Tuesday, March 15, 2005

The Too-Clever Shaw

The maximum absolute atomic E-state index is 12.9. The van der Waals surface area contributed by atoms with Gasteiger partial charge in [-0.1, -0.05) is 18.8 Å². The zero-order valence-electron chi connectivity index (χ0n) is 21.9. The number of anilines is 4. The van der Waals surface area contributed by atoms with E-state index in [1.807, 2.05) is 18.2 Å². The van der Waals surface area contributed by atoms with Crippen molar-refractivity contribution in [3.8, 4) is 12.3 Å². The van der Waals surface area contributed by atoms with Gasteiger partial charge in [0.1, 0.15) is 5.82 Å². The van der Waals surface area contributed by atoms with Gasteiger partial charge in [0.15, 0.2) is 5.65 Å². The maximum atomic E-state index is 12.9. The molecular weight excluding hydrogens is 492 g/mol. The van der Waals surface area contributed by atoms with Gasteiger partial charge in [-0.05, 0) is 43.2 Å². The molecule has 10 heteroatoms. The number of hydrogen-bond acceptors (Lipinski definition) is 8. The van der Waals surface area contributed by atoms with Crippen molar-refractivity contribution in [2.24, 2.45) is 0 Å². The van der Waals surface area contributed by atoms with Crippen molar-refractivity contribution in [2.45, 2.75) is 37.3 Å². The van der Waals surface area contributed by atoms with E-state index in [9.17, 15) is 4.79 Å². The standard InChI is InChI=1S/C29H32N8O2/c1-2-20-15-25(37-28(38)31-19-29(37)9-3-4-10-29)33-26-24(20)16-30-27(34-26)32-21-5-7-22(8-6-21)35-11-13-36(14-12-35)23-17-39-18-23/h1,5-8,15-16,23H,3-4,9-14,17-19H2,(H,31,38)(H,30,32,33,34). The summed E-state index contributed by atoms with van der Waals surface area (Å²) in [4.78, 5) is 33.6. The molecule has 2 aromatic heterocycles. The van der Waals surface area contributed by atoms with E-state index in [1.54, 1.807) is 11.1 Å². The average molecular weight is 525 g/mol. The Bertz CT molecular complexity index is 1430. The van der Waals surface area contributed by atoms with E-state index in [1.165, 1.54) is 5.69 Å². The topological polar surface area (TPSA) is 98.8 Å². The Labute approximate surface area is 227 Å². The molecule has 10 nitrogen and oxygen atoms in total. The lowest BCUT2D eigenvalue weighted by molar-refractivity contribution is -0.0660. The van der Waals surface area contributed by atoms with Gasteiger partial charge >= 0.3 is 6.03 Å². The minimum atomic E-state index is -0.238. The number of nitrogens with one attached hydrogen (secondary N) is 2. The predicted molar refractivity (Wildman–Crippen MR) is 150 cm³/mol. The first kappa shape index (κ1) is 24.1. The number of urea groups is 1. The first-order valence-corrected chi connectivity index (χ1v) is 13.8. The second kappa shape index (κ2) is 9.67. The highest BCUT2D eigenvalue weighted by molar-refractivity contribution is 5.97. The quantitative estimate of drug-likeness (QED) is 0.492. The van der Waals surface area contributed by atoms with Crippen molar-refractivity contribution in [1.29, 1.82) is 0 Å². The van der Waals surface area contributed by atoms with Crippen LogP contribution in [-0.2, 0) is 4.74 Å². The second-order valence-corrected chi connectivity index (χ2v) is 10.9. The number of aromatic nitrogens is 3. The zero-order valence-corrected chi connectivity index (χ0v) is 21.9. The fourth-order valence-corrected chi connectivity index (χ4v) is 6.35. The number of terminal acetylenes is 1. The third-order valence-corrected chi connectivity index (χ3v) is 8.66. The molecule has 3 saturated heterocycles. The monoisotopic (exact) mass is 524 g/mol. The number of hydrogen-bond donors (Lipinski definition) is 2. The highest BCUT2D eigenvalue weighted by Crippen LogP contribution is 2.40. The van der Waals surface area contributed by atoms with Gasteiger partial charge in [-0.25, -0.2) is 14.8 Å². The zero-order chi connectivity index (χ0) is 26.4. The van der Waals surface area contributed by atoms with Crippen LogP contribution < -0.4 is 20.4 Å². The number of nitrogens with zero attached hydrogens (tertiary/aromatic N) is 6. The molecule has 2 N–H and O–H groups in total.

In Style, one of the finest books on writing available, F.L. Lucas writes about "the falsity of the too clever." He cites G.B. Shaw as perhaps the most cleverly false writer: Among "all English writers, I know no clearer example of the perils of cleverness than Bernard Shaw, who ended by selling himself to his own wit, as Faust sold his soul to Mephistopheles . . . [T]his onetime reformer who had laboured generously for Fabian Socialism and fearlesly denounced British oppression in Ireland and in Egypt, became, I feel, a hoary mountebank with no passion left except for making men stare by representing every worse cause as the better, and assuming the permanent role of devil's advocate, whether for Mussolini in Ethiopia or for Stalin in the Kremlin." Collier Books, 1962.

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